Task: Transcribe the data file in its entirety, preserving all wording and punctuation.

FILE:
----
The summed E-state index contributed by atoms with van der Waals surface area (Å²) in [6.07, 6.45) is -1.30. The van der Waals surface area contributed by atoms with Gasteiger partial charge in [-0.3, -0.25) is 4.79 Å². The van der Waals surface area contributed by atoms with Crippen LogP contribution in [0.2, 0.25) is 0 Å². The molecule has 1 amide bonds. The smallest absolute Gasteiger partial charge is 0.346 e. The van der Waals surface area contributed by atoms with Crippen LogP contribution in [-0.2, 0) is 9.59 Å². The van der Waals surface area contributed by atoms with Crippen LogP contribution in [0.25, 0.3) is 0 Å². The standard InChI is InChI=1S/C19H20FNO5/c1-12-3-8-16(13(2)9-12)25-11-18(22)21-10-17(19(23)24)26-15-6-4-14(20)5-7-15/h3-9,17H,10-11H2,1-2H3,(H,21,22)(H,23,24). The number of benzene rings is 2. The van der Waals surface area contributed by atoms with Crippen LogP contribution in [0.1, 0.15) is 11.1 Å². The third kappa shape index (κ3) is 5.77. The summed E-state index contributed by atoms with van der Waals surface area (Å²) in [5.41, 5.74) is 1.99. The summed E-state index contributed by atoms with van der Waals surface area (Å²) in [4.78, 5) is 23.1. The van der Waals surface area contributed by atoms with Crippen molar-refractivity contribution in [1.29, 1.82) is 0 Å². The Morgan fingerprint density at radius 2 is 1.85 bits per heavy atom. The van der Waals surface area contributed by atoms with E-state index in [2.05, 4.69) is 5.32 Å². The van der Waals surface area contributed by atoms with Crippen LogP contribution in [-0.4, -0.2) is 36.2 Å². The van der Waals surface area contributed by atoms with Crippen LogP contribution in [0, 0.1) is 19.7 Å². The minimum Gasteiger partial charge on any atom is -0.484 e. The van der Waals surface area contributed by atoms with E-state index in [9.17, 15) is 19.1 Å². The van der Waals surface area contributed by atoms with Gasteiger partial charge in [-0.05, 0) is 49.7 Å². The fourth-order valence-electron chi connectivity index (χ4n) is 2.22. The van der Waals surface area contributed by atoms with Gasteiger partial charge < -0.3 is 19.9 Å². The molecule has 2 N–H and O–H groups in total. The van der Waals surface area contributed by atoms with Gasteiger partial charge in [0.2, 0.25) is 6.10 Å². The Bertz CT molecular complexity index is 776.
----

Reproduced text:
The summed E-state index contributed by atoms with van der Waals surface area (Å²) in [6.07, 6.45) is -1.30. The van der Waals surface area contributed by atoms with Gasteiger partial charge in [-0.3, -0.25) is 4.79 Å². The van der Waals surface area contributed by atoms with Crippen LogP contribution in [0.2, 0.25) is 0 Å². The molecule has 1 amide bonds. The smallest absolute Gasteiger partial charge is 0.346 e. The van der Waals surface area contributed by atoms with Crippen LogP contribution in [-0.2, 0) is 9.59 Å². The van der Waals surface area contributed by atoms with Crippen LogP contribution in [0.25, 0.3) is 0 Å². The standard InChI is InChI=1S/C19H20FNO5/c1-12-3-8-16(13(2)9-12)25-11-18(22)21-10-17(19(23)24)26-15-6-4-14(20)5-7-15/h3-9,17H,10-11H2,1-2H3,(H,21,22)(H,23,24). The number of benzene rings is 2. The van der Waals surface area contributed by atoms with Crippen LogP contribution in [0.1, 0.15) is 11.1 Å². The third kappa shape index (κ3) is 5.77. The summed E-state index contributed by atoms with van der Waals surface area (Å²) in [5.41, 5.74) is 1.99. The summed E-state index contributed by atoms with van der Waals surface area (Å²) in [4.78, 5) is 23.1. The van der Waals surface area contributed by atoms with Crippen molar-refractivity contribution in [1.29, 1.82) is 0 Å². The Morgan fingerprint density at radius 2 is 1.85 bits per heavy atom. The van der Waals surface area contributed by atoms with E-state index in [2.05, 4.69) is 5.32 Å². The van der Waals surface area contributed by atoms with Crippen LogP contribution in [-0.4, -0.2) is 36.2 Å². The van der Waals surface area contributed by atoms with Crippen LogP contribution in [0, 0.1) is 19.7 Å². The minimum Gasteiger partial charge on any atom is -0.484 e. The van der Waals surface area contributed by atoms with E-state index in [9.17, 15) is 19.1 Å². The van der Waals surface area contributed by atoms with Gasteiger partial charge in [-0.05, 0) is 49.7 Å². The fourth-order valence-electron chi connectivity index (χ4n) is 2.22. The van der Waals surface area contributed by atoms with Gasteiger partial charge < -0.3 is 19.9 Å². The molecule has 2 N–H and O–H groups in total. The van der Waals surface area contributed by atoms with Gasteiger partial charge in [0.2, 0.25) is 6.10 Å². The Bertz CT molecular complexity index is 776.